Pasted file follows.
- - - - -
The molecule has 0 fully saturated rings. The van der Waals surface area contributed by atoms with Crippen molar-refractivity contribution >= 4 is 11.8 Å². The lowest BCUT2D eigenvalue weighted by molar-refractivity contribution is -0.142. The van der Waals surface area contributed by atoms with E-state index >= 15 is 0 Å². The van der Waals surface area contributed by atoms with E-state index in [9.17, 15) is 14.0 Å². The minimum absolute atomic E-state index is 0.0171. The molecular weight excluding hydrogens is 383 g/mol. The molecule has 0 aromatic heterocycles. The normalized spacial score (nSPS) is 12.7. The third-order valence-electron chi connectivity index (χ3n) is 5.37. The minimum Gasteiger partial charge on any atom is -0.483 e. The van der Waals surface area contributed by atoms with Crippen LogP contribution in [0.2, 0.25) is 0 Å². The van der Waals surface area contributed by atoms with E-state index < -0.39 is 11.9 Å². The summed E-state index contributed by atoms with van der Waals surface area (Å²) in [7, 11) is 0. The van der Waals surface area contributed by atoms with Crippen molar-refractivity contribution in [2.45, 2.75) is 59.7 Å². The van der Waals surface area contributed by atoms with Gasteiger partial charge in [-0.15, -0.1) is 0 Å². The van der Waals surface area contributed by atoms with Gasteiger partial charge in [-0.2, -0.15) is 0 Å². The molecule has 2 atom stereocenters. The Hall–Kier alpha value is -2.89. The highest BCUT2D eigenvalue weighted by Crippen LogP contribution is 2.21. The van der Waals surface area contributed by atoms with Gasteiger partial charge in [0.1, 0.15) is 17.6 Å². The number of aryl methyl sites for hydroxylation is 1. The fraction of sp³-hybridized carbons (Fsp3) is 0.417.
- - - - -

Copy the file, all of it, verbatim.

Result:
The molecule has 0 fully saturated rings. The van der Waals surface area contributed by atoms with Crippen molar-refractivity contribution >= 4 is 11.8 Å². The lowest BCUT2D eigenvalue weighted by molar-refractivity contribution is -0.142. The van der Waals surface area contributed by atoms with E-state index >= 15 is 0 Å². The van der Waals surface area contributed by atoms with E-state index in [9.17, 15) is 14.0 Å². The minimum absolute atomic E-state index is 0.0171. The molecular weight excluding hydrogens is 383 g/mol. The molecule has 0 aromatic heterocycles. The normalized spacial score (nSPS) is 12.7. The third-order valence-electron chi connectivity index (χ3n) is 5.37. The minimum Gasteiger partial charge on any atom is -0.483 e. The van der Waals surface area contributed by atoms with Crippen LogP contribution in [0.2, 0.25) is 0 Å². The van der Waals surface area contributed by atoms with E-state index < -0.39 is 11.9 Å². The summed E-state index contributed by atoms with van der Waals surface area (Å²) in [7, 11) is 0. The van der Waals surface area contributed by atoms with Crippen molar-refractivity contribution in [2.45, 2.75) is 59.7 Å². The van der Waals surface area contributed by atoms with Gasteiger partial charge in [-0.15, -0.1) is 0 Å². The van der Waals surface area contributed by atoms with Gasteiger partial charge in [-0.2, -0.15) is 0 Å². The molecule has 2 atom stereocenters. The Hall–Kier alpha value is -2.89. The highest BCUT2D eigenvalue weighted by Crippen LogP contribution is 2.21. The van der Waals surface area contributed by atoms with Gasteiger partial charge in [0.1, 0.15) is 17.6 Å². The number of aryl methyl sites for hydroxylation is 1. The fraction of sp³-hybridized carbons (Fsp3) is 0.417.